Contempt of Court – The Basics in Divorce or Family Law Cases (Adapted from NW Justice Project)

PART I – What is contempt and how to prove it

The first thing secured in a Family Law or Divorce case is an order of the court. When the other party doesn’t follow that order, an action for contempt may be the next step. Several factors need to be considered before seeking contempt as a remedy.

Intentionally disobeying a court order is contempt. Your family law attorney is your best resource for deciding to seek action for contempt. Consider that contempt is not always the best or most effective remedy and that judges do not like to find someone in contempt unless it is a serious violation.

Examples of contempt in family law cases include:

  • Refusing to allow court ordered visitation
  • Not returning a child at the end of visitation
  • Not making reasonable efforts to require the child to visit according to the parenting plan
  • Non-delivery of property as ordered in the divorce decree
  • Non-enforcement of court ordered child support
  • Not enforcing temporary family law orders and restraining orders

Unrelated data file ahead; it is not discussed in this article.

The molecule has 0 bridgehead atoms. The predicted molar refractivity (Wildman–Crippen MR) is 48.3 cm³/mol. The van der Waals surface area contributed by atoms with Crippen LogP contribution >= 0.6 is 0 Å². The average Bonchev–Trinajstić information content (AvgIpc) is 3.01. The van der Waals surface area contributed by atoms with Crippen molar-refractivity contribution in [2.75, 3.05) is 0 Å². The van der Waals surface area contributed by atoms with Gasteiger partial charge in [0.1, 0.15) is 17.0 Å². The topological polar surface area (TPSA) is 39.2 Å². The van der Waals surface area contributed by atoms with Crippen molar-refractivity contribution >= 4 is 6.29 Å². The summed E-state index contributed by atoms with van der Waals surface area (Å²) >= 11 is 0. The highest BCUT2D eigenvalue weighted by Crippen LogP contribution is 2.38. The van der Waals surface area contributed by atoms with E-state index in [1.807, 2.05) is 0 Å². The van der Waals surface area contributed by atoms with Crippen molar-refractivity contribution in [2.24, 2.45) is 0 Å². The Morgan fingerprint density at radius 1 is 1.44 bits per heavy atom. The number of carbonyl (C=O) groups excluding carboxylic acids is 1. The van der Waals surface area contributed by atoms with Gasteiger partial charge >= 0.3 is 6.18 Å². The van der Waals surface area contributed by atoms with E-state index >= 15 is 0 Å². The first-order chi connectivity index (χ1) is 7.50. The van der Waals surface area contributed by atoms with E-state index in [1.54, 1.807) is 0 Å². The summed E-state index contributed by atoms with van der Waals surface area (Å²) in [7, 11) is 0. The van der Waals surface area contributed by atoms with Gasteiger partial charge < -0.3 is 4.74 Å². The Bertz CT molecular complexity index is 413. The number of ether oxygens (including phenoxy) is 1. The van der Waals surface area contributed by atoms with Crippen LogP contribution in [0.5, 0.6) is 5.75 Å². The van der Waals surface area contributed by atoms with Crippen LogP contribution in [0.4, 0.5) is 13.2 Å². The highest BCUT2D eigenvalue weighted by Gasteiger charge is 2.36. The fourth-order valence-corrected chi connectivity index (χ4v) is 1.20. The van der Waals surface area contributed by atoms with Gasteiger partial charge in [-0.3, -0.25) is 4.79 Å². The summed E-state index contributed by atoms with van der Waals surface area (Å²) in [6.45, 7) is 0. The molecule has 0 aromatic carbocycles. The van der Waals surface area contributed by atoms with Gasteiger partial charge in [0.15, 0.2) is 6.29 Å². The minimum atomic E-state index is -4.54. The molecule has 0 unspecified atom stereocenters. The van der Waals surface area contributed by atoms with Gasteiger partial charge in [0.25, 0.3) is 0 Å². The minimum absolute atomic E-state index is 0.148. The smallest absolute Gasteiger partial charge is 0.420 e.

To prove contempt, the court must see that there is a valid court order in effect, that the other party knows about the order, and that the facts show a plain violation of the order.  The other party must be given notice of the contempt hearing and a chance to be heard.  All of these conditions must be met and the court needs to see that contempt is the appropriate remedy for the violation.

 

If the violation is for a parenting plan violation, one of the following must be proven as well.

  1. the violation was in bad faith;
  2. the violator was engaged in intentional misconduct; or
  3. previous sanctions have not been effective.